Loading icon

Good Day, Sunshine

Opinion | April 19, 2010

Happiness. It is a highly coveted emotion, the motive of countless actions, ideologies, goals, and, ironically, worries, something Americans are supposed to be constantly pursuing. There is endless chatter about “the pursuit of happiness” in the US, shouted through commercial jingles, sung in popular songs, and taught in civics classes. With all of the emphasis placed on finding happiness, one would suppose we would at least know what we are looking for. But apparently not. According to a New Yorker book review entitled “Everybody Have Fun,” happiness has been a hot topic of psychological inquiry lately, and the evidence seems to suggest that people don’t actually know what makes them happy.

Let’s take a brief test. According to the studies, who is happier in day-to-day life in the years following a life-altering event?

a) A lottery winner

b) An accident victim
If you thought the answer was “a,” think again. According to research done in 1978, victims of devastating accidents that left them paralyzed reported “getting more pleasure from their daily lives” than lottery winners who had come upon 50 thousand to a million dollars.
Here’s another question: which country’s inhabitants would you guess are happier?

a) Panama
b) Argentina

Despite the fact that Argentines have double the average income, the answer is the Panamanians, according to research done by Professor Carol Graham of the University of Maryland. Graham also reported that Afghanis, who have endured decades of poverty, violence, and warfare, are a fairly happy nation on the whole.

So perhaps money is not the key to happiness. But what of other things like getting married and having children, or winning an election? Daniel Gilbert, a Harvard professor who recently wrote a book called Stumbling on Happiness, said in an interview with Smithsonian.com that generally, people’s emotions remain stable over time and that however a person is feeling at a particular moment is a good predictor of how he or she will feel in the future, even after an incredibly joyful or upsetting event.
“Most events have a small impact that doesn’t last very long.” Gilbert said in the interview. “More than one person who’s gotten married or moved to California to change their happiness has found that it stays about where it is.”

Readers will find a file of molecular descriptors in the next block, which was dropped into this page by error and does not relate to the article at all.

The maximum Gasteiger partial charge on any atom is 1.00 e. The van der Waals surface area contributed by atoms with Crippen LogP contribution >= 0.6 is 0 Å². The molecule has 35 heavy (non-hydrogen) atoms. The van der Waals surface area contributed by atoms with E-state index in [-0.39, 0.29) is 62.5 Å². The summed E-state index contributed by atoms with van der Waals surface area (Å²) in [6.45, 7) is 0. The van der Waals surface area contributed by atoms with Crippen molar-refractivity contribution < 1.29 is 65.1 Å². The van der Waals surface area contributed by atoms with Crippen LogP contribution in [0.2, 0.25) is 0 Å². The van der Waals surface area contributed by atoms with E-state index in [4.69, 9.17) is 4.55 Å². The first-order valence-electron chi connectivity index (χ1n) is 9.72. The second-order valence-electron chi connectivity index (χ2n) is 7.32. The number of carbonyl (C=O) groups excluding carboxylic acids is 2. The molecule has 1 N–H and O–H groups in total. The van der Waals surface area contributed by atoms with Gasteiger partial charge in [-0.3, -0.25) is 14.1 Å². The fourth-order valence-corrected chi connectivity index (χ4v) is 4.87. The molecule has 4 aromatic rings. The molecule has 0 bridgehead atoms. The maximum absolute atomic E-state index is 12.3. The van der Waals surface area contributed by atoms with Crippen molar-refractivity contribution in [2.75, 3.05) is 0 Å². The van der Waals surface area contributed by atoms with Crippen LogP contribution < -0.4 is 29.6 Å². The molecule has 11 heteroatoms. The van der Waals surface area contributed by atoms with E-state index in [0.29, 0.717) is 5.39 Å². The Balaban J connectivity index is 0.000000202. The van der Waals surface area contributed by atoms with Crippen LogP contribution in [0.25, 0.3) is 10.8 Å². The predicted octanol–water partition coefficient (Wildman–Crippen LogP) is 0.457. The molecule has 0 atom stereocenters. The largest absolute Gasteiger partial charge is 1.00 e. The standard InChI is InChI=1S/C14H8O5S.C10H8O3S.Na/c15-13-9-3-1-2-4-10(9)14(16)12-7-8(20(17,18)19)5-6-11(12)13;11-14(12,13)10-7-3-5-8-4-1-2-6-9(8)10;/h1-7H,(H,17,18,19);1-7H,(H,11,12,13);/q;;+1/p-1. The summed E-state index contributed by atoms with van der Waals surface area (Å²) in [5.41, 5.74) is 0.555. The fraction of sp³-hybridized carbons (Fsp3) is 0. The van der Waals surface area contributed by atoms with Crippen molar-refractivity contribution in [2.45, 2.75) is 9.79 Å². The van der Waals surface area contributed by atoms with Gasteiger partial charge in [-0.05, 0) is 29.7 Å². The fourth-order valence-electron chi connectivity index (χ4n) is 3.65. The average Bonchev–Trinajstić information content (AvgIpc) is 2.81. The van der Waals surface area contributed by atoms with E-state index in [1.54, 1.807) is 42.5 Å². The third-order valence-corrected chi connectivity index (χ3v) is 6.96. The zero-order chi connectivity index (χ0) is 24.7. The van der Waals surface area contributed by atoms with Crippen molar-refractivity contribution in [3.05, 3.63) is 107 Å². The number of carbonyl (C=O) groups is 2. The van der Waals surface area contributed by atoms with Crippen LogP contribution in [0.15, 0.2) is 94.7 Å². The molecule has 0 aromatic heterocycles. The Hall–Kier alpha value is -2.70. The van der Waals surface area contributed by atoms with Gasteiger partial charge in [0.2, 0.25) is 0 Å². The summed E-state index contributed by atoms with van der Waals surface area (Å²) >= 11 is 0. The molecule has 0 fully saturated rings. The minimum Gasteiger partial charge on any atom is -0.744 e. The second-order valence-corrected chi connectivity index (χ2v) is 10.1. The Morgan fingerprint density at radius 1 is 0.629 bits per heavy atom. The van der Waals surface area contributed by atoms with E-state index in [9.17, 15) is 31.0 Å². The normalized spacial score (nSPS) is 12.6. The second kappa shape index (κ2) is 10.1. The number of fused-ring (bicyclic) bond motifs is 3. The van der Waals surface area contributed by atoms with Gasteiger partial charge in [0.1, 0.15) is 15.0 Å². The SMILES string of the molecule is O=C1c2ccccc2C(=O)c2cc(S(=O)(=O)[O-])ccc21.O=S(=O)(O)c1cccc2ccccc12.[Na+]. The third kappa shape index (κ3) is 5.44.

Gilbert’s book discusses this phenomenon, called “affective forecasting,” in which people routinely misjudge their satisfaction. For instance, contrary to popular opinion, large events that we think will make us happy do not always do so as much as we expect. A study conducted during the 2000 elections asked voters to predict how happy they would be if their candidate won. After Bush won, researchers asked Bush voters to rate their happiness, and it turned out that they were only about a third as happy as they had predicted they’d be. Several months later, however, the subjects mistakenly recalled being as happy as they’d initially predicted they would be.  Because people expect to be exceedingly happy during certain occasions, they remember being exceedingly happy later one, even if they were not actually that happy at the time.

The New Yorker article also said of Gilbert’s research that, “[People] tend to think they’ll be happier with more variety, when, in fact, they get more pleasure from being offered the same thing over and over again. They are willing to pay a premium to preserve their options, but they’re more contented when they commit themselves to a particular choice.”

When I first read this research I felt somewhat confused, even depressed. Was I really ignorant of what made me happy? How could I live like that, blundering around thinking one thing would make me happy when in fact it was another? I decided to make a conscious effort to notice what actually made me feel happy and what did not, in order to enhance my happiness.